It’s a running joke among the more experienced (read, older) Microsoft Data Platform specialists as to whether you’re #teamprofiler or #teamexevents. I’m very much #teamexevents, but I really don’t care that you’re #teamprofiler. If you want to use the old way of doing things, that’s fine. However, I do have a bone to pick.
Why on earth would you recommend to new data professionals working on modern systems, let’s say at least 2016 or better, who are just getting going on this journey, that they should be using Trace?
What are you smoking?
Trace vs. Extended Events
We’re not just talking about where you are comfortable. I get it. You’ve used Trace/Profiler for 20+ years. Getting it going is all muscle memory. That’s fine. As the kids say, you do you.
However, I need to know, why would you recommend this to others?
You know as well as I do that the implementation of Extended Events is superior to that of Trace Events. Extended Events, all things being equal, puts less of a load on the system than Trace Events. Extended Events uses fewer resources. Extended Events has vastly superior filtering. Extended Events has functionality that Trace does not, such as, capturing the object_id of stored procedures so that you can aggregate calls there without having to clean the T-SQL (just one of HUNDREDS of examples). Extended Events can track causality. Every single new piece of functionality added since SQL Server 2008 (which isn’t even in support any more) has been added to Extended Events.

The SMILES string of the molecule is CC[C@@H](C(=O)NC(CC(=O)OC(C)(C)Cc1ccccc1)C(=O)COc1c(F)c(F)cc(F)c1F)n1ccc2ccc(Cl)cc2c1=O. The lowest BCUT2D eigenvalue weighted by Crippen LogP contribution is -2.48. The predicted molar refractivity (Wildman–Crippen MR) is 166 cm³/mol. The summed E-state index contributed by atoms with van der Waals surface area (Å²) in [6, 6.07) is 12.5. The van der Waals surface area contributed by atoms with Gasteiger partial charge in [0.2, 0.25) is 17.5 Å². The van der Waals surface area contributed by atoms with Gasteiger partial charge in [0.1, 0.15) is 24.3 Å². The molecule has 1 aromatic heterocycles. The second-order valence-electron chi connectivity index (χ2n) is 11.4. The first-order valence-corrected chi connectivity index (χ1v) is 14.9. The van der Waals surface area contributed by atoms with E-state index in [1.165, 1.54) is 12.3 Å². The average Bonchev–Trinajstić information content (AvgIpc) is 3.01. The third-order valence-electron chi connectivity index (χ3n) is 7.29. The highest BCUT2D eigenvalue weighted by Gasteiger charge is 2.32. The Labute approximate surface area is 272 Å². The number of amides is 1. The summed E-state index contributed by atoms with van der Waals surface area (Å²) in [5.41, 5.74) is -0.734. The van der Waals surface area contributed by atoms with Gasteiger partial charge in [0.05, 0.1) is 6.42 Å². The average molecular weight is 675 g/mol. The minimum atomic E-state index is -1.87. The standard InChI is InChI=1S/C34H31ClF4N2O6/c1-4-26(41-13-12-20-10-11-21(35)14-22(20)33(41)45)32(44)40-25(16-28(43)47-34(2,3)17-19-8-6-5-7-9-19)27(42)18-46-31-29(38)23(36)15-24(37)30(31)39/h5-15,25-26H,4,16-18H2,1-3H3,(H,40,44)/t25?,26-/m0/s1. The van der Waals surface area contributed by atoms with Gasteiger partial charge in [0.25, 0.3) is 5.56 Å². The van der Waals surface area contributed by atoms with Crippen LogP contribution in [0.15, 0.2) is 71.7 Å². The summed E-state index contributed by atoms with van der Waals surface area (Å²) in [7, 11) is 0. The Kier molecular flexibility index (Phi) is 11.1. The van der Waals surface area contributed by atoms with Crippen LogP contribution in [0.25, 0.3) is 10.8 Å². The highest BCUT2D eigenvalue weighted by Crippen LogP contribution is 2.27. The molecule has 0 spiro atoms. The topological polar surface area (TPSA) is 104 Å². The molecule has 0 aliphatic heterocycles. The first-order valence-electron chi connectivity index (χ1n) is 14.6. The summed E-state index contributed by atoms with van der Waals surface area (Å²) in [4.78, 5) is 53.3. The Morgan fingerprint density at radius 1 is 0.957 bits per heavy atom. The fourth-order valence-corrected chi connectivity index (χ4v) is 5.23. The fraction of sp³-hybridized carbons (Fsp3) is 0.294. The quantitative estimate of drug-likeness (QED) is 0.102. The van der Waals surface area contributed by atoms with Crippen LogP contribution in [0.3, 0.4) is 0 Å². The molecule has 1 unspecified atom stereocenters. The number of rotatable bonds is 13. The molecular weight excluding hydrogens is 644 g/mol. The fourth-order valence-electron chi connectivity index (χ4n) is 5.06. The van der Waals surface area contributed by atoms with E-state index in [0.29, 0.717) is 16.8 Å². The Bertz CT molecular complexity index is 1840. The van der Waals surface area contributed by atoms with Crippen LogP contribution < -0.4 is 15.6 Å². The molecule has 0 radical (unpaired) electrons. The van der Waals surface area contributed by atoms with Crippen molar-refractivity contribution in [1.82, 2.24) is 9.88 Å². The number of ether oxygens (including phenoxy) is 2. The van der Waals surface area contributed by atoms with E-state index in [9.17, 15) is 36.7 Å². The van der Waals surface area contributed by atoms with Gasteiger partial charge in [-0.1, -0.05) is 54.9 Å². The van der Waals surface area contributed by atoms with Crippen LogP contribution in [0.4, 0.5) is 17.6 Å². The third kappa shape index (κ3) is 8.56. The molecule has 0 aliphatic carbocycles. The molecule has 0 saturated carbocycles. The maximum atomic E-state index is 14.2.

If you choose to inflict the pain of maintaining two different sets of monitoring code on yourself, that’s fine. You know that you’ll have to do it if you want to monitor new functionality like Availability Groups or what have you. That’s your choice.
Unfortunately, you, the older, more experienced data professional, is the person that is going to grow the next set of data pros. Why, oh why, would you burden them with Profiler and Trace?
I am absolutely not suggesting that you stop using Trace. That’s your call, not mine. I have nothing to do with it. I am suggesting (screaming it) that you absolutely stop recommending Trace to new people, running new platforms, that truly do not need to ever know what Trace is. They can start fresh with modern, superior, technology, They don’t need to deal with the shortcomings of Trace. Yes, Extended Events has some shortcomings, but guess what, you’ll have to deal with them regardless. Don’t introduce two things, and two sets of problems, when one will do the job, with a single set of problems.
Stop. Just stop.